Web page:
City. He is also a board member of USAT, and a former National Team member of USA Track & Field as
a decathlete. We caught up with Frank to get his thoughts on the upcoming Olympic Games in Rio.
Frank competing in the high jump portion of the decathlon at the University of Virginia in May of 1984.
1) What event are you most looking forward to in Rio?
Naturally, the Decathlon! Beyond any shadow of doubt, the decathlon has proven itself as the
single greatest test of athletic ability. Speed, strength, and endurance are required. Throw in a
dose of strategy and the man standing with the highest point total wins. The winner is the
acknowledged “world’s greatest athlete!”
Right now, the USA’s Ashton Eaton is the world’s greatest athlete. He just set a new WR in the
decathlon at [the 2015] World Championships in Beijing. His performances in each of the 10
events were simply incredible! He’s the best there’s ever been, and I can’t wait to see what he
does in Rio. Go USA!!!
2) What advice would you give to an athlete looking to compete in Rio?
Hold on to your dreams – tightly! The time is now – you cannot do this stuff later in life. So,
dream it; plan it and do it! And commit to it, do it without reservation while knowing you are
making sacrifices, and putting on hold other major aspects of life. Those will come later.
All that said, please also recognize this is a special time in your life so be sure to take advantage
and enjoy the journey.
3) What was the highlight of your athlete career?
Representing the USA National Team in a Team Decathlon competition against Japan and
Canada. I won the meet overall with a personal best score (felt great!) but even better was
standing with my teammates on the podium as winners of the national team competition.
Oh, by the way, what makes it even more memorable were the conditions we experienced
during the two day competition. It was 101 degrees on day one, and 98 degrees on day two.
No shade. We drank from a garden house on the infield. The water was between warm and
hot. I lost 15 pounds during the competition! (But I never felt better!)
4) What do you think can be done to help Team USA win more medals at The Games?
Team USA needs support! It certainly needs financial support, but it also needs emotional
support, coaching support, and it needs media attention. America should know more about her
greatest athletes and the added visibility can only help the athletes (most of whom work
tirelessly in obscurity and never receive the recognition they rightly deserve).
5) What are you looking forward to in your own life in the next year?
I stay pretty busy running my company; coaching local athletes and staying involved with
several charities. I am hoping to open up a private physical therapy office in 2016. I also
recently became a grandfather for the first time (my baby granddaughter already looks like a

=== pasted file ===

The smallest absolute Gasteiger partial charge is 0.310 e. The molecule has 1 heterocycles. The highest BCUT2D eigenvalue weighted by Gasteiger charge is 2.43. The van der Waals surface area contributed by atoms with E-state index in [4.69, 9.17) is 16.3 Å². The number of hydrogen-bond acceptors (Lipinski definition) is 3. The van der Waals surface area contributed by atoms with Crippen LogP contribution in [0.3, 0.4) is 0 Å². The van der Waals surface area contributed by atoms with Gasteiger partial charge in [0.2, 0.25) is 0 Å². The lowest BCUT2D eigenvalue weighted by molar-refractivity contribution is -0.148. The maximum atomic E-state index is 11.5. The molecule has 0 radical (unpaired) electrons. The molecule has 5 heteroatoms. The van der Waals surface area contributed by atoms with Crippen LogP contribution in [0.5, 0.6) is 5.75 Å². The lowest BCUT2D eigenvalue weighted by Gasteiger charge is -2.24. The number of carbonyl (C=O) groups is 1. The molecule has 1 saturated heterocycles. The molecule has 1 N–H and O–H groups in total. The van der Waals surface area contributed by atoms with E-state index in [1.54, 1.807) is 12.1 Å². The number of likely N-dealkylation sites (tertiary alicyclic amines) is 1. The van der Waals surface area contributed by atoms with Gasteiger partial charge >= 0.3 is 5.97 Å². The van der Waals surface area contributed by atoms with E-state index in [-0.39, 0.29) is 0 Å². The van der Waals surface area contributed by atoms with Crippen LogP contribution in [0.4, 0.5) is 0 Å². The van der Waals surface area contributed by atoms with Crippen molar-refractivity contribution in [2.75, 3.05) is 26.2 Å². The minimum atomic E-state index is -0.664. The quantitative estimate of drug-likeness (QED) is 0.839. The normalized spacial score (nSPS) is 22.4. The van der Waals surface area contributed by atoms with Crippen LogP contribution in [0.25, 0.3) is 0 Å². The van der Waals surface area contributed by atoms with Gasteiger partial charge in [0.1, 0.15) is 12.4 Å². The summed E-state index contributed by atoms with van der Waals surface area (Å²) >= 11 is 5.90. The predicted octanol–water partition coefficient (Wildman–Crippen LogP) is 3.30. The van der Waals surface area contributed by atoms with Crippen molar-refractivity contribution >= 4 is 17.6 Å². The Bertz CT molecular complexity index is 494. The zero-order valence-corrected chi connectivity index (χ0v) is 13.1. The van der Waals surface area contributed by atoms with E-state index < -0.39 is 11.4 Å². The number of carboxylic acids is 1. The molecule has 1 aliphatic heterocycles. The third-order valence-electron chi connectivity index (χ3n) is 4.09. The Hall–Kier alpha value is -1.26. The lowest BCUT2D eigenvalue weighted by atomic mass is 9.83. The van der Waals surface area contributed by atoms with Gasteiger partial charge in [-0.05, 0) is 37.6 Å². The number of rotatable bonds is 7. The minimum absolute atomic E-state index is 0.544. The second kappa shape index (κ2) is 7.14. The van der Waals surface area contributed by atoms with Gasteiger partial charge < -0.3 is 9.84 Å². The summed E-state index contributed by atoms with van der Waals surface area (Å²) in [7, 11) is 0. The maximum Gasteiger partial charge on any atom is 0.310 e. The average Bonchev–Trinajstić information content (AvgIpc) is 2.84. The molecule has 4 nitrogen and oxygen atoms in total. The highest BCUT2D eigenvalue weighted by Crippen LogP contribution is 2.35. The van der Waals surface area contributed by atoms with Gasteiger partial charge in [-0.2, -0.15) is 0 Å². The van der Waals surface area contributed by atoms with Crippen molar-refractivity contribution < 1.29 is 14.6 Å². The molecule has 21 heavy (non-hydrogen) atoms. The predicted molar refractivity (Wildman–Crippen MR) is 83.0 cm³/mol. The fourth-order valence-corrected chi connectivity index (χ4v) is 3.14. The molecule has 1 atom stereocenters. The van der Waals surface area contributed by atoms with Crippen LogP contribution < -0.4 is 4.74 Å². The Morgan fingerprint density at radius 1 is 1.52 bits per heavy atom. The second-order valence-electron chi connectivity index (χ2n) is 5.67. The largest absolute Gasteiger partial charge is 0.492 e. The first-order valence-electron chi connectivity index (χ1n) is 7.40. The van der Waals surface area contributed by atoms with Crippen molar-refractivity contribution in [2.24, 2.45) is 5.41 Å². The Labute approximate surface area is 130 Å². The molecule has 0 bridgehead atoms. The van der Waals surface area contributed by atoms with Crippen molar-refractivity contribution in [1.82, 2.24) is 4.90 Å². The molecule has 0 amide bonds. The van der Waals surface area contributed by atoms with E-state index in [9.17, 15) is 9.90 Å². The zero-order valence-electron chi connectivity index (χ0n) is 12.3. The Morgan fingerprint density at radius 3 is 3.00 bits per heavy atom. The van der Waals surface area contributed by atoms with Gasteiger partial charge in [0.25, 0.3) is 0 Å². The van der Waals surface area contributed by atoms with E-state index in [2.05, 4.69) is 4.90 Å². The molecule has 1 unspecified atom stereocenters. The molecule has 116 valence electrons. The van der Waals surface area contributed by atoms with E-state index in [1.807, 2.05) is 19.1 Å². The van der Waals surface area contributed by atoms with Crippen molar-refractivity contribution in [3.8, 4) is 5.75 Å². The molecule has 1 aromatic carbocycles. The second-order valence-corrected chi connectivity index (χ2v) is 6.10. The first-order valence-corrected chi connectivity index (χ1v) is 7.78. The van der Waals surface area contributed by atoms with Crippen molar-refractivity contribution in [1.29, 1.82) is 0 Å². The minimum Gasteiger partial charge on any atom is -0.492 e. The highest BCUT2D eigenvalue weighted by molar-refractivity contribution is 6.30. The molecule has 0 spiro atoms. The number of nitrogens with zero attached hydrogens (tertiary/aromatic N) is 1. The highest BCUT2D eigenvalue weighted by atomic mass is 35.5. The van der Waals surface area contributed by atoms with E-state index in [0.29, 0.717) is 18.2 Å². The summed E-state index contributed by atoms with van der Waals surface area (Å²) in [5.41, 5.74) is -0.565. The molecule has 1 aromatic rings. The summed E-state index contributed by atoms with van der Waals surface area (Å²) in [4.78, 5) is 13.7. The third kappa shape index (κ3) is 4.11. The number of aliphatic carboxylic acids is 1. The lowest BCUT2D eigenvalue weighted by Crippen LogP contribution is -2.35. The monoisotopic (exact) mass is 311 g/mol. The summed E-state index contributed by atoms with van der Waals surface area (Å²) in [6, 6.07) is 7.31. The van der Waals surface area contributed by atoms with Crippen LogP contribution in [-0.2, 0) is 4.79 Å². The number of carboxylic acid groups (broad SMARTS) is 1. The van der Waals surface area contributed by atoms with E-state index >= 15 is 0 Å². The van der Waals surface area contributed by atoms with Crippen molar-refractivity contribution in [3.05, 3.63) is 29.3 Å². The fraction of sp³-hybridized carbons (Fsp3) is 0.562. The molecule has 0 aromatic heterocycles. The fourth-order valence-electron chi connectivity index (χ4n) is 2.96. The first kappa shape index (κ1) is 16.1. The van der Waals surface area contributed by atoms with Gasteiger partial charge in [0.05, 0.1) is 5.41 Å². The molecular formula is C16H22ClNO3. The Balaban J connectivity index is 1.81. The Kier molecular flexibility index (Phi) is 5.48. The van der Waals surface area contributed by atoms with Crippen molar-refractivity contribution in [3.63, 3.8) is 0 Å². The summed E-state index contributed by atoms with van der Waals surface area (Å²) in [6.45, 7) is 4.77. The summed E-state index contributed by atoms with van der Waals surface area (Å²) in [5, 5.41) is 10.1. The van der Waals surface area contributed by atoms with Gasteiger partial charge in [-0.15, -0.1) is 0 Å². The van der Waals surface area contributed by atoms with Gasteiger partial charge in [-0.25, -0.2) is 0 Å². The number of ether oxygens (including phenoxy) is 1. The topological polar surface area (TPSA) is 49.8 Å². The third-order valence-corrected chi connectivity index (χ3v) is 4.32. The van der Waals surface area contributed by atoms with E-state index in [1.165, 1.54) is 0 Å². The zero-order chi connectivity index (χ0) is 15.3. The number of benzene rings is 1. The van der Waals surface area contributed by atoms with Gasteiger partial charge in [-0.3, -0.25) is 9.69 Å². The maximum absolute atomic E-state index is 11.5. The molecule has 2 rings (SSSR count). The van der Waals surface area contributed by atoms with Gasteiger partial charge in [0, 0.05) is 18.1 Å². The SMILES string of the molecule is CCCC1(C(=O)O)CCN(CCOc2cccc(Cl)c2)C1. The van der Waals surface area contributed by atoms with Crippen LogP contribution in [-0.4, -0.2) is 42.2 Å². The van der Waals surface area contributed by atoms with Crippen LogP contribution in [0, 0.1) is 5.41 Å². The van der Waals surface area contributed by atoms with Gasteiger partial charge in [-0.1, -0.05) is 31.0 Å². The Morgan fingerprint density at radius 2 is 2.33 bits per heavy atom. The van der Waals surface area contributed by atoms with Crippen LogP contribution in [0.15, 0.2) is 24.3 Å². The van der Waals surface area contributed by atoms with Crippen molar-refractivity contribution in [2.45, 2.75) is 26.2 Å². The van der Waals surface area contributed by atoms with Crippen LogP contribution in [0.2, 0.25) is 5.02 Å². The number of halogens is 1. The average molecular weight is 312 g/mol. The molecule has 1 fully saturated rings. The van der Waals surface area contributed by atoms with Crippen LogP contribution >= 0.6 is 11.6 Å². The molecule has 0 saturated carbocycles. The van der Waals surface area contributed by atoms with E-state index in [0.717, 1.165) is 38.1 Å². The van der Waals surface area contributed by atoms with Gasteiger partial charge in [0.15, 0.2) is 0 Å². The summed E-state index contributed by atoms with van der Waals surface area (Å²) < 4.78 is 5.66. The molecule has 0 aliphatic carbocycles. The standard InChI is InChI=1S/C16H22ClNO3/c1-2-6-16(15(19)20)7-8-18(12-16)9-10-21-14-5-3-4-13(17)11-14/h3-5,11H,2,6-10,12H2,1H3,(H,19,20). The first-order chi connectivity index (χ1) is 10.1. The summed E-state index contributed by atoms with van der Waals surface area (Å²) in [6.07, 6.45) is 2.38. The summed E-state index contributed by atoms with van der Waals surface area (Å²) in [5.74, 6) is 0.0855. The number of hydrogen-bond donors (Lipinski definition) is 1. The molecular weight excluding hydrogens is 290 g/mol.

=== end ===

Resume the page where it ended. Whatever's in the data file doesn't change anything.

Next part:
natural high jumper to me!). Beyond all my daily activities, I am hoping to win the indoor
Masters National Championship for my age group in the heptathlon, which consists of 7 events
and is the indoor version of the decathlon. I’ve never done one, so I’d like to do one this winter
2016 (60M, long jump, shot put, high jump, 60M hurdles, pole vault, 1000M). It’s important to
have a goal and this one gives an added bonus of keeping me in shape.
We will be featuring more “Road to Rio” interviews on our website - usathletictrust.org –
and will get the insider’s perspective from both current and retired athletes, as well as
other insightful people involved in the Olympic process. Stay tuned for more interviews!
The US Athletic Trust is only possible because of our kind and generous donors. So to all of you, we
appreciate your continued support. "Thank you very much!" We invite you to continue to be a part of the
effort as our mission broadens and successes grow.
Robert & Joan Merrilees
Charles & Wendy Block
Mark & Lisa Heffernan
Preston Johnson &
Richard & Nora Johnson
Dick & Liz Moley
Frank & Beth Harrison
Vincent Dowling Jr.
Anthony A. Yoseloff
Benjamin Gifford & Jane
Robert Manning III
Gary and Nancy
Tim Defrisco & Barb
Edward & Kathy
Dr. Frank A.
Gary & Maureen
Lyman B. Brainerd
Maria & Erik Nilsen
Martha & Clement
Geoff Shaffer &
Julia H. Geer
Robert & Polly
Robert V. Edgar
Tamara J. Holliday
JP Morgan Chase
Hope Hill van
William H. Walton,
William A. Glaser
Mr. & Mrs. Clement
Chuck & Naira
CULI, thanks to
Doug Fiske & Priya
David S. Gustovich
Jeffrey A. &
Den Herder Bart
John & Kim Allis
Joseph L. Bolster, Jr.
Laurel & John
Lawrence R. Glenn
Lindsay A. Pomeroy
Nancy A. Crocker
Paul G. Levy
Chris & Rita Tobin
thanks to Lily
Isabel D. Wolf
Andrew L. Heiskell
Barbara B. Pike
Bert G. Kerstetter
Carol P. Brown
Charlotte M. Geer
Paul & Sandra
Volunteers and Friends
Janet & Pat Tobin, Mark Slonecker & Julie Tschuiya, John Kelly, Victor Sailer, Dr. James StrayGundersen, Hollie Stray-Gundersen, Jon Jessup,
Skattum Family, Ann Pascal, Ann Marden, Soren Thompson, Dan O’Brien, Adam Nelson, Wolfgang
Schmidt, Johns Family, Kinsey Family
Contact And Interact with USAT
President: Augie Wolf; firstname.lastname@example.org; 914- 400-8834
Facebook: facebook.com/USAthleticTrust COO: Pat Tobin; email@example.com; 914-522-3324
Ops Manager: Nathan Crumpton; firstname.lastname@example.org